Tuesday, May 1, 2012

Being Social #50 - All Good Things...

I started this blog on Oct. 9, 2007 as a place to write about social networking tools.  I wrote that eNetworking 101 would "focus on what the tools are, how people are using them, their benefits and their shortcomings."  On Jan. 15, 2010, I wrote the first in a series called Being Social, which is what social media helps us do.  I wanted Being Social to be a newsletter about social media. Eventually, I dropped what was a newsletter-ish format.  While I initially wanted Being Social  to be published twice monthly, the frequency changed as I was pulled professionally in different directions.  I even turned to producing podcasts as a way (I hoped) to produce content more quickly.  Over the last few months, I've realized that I am no longer able to continue writing for this blog and so this will be the last post.

What are my final words of wisdom?
  • For most professionals, using social media is not an option.  It is how we communicate and it is how we do business.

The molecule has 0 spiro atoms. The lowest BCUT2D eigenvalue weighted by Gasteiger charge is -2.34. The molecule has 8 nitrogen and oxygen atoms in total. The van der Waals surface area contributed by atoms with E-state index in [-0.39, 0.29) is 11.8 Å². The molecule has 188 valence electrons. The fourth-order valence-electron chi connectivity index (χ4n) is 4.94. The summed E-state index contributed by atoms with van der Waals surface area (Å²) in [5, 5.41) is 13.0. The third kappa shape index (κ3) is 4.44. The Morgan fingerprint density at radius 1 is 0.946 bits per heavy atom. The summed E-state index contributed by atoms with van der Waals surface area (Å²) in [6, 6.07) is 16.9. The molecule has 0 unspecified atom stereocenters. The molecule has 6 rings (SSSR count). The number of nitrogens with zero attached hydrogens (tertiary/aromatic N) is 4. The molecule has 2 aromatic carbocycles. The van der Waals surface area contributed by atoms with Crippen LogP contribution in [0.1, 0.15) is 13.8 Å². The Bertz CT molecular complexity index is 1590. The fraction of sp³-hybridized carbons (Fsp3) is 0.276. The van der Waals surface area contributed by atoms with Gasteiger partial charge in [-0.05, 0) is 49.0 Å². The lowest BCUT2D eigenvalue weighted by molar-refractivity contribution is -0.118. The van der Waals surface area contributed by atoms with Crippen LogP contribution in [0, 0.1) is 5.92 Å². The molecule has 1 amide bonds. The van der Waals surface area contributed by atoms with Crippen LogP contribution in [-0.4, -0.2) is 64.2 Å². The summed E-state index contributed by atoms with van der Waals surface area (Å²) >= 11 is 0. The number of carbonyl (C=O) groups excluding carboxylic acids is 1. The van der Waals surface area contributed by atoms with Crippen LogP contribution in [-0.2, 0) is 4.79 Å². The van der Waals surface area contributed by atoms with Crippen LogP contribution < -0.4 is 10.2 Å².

• U can haz mistakes.  Many social tools allow us to communicate in real time on our mobile devices.  In that environment, typographical and grammatical errors will occur and that's okay.  What matters is the message.
  • Writing well is still important.  When you are blogging, creating web page content, developing a wiki, etc., it is still important to write well.  It is also very important to be able to write for that specific medium.  Writing web page content is not the same as writing a newspaper article or an academic paper.  
  • You are your Twitter name.  Now at conferences, it is not the business card that people want, but your Twitter name.  We might follow someone on Twitter during a conversation as a way of starting what we hope will be a long-term connection.
  • Mountains and RVs in the rearview mirror